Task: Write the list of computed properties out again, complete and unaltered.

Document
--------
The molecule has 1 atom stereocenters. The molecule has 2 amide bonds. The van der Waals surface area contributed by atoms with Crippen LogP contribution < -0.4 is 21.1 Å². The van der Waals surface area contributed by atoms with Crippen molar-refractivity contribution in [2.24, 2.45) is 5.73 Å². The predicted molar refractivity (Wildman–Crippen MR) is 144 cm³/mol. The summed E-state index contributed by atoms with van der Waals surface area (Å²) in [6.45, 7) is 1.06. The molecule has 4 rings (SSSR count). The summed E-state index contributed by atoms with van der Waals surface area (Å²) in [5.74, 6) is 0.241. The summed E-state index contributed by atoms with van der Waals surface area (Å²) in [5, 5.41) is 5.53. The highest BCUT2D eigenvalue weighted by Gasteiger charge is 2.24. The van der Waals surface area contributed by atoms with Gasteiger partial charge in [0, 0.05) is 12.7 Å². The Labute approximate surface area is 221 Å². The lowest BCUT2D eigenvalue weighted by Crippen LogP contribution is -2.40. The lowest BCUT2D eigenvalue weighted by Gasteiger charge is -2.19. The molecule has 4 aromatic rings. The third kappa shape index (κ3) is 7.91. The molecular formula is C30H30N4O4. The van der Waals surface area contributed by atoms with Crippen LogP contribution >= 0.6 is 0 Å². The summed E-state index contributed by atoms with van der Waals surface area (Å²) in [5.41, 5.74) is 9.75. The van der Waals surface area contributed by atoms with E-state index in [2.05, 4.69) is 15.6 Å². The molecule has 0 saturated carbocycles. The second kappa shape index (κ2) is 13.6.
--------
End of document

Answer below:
The molecule has 1 atom stereocenters. The molecule has 2 amide bonds. The van der Waals surface area contributed by atoms with Crippen LogP contribution < -0.4 is 21.1 Å². The van der Waals surface area contributed by atoms with Crippen molar-refractivity contribution in [2.24, 2.45) is 5.73 Å². The predicted molar refractivity (Wildman–Crippen MR) is 144 cm³/mol. The summed E-state index contributed by atoms with van der Waals surface area (Å²) in [6.45, 7) is 1.06. The molecule has 4 rings (SSSR count). The summed E-state index contributed by atoms with van der Waals surface area (Å²) in [5.74, 6) is 0.241. The summed E-state index contributed by atoms with van der Waals surface area (Å²) in [5, 5.41) is 5.53. The highest BCUT2D eigenvalue weighted by Gasteiger charge is 2.24. The van der Waals surface area contributed by atoms with Gasteiger partial charge in [0, 0.05) is 12.7 Å². The Labute approximate surface area is 221 Å². The lowest BCUT2D eigenvalue weighted by Crippen LogP contribution is -2.40. The lowest BCUT2D eigenvalue weighted by Gasteiger charge is -2.19. The molecule has 4 aromatic rings. The third kappa shape index (κ3) is 7.91. The molecular formula is C30H30N4O4. The van der Waals surface area contributed by atoms with Crippen LogP contribution >= 0.6 is 0 Å². The summed E-state index contributed by atoms with van der Waals surface area (Å²) in [5.41, 5.74) is 9.75. The van der Waals surface area contributed by atoms with E-state index in [2.05, 4.69) is 15.6 Å². The molecule has 0 saturated carbocycles. The second kappa shape index (κ2) is 13.6.